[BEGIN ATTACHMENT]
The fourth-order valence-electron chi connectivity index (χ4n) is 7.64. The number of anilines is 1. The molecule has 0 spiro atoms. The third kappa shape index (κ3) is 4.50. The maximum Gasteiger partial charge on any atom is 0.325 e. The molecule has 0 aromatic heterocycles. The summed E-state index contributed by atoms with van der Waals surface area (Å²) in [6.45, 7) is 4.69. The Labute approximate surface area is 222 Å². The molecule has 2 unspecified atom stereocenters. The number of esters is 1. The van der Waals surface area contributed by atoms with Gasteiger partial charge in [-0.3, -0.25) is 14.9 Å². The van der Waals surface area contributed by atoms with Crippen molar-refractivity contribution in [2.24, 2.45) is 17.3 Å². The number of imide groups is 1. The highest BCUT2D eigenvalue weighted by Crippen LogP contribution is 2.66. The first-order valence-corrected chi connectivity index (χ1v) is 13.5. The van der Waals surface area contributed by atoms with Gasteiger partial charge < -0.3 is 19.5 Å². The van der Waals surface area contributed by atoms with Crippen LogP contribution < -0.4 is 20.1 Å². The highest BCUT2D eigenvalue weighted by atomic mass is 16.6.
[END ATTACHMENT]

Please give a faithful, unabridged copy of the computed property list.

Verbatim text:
The fourth-order valence-electron chi connectivity index (χ4n) is 7.64. The number of anilines is 1. The molecule has 0 spiro atoms. The third kappa shape index (κ3) is 4.50. The maximum Gasteiger partial charge on any atom is 0.325 e. The molecule has 0 aromatic heterocycles. The summed E-state index contributed by atoms with van der Waals surface area (Å²) in [6.45, 7) is 4.69. The Labute approximate surface area is 222 Å². The molecule has 2 unspecified atom stereocenters. The number of esters is 1. The van der Waals surface area contributed by atoms with Gasteiger partial charge in [-0.3, -0.25) is 14.9 Å². The van der Waals surface area contributed by atoms with Crippen molar-refractivity contribution in [2.24, 2.45) is 17.3 Å². The number of imide groups is 1. The highest BCUT2D eigenvalue weighted by Crippen LogP contribution is 2.66. The first-order valence-corrected chi connectivity index (χ1v) is 13.5. The van der Waals surface area contributed by atoms with Gasteiger partial charge < -0.3 is 19.5 Å². The van der Waals surface area contributed by atoms with Crippen LogP contribution < -0.4 is 20.1 Å². The highest BCUT2D eigenvalue weighted by atomic mass is 16.6.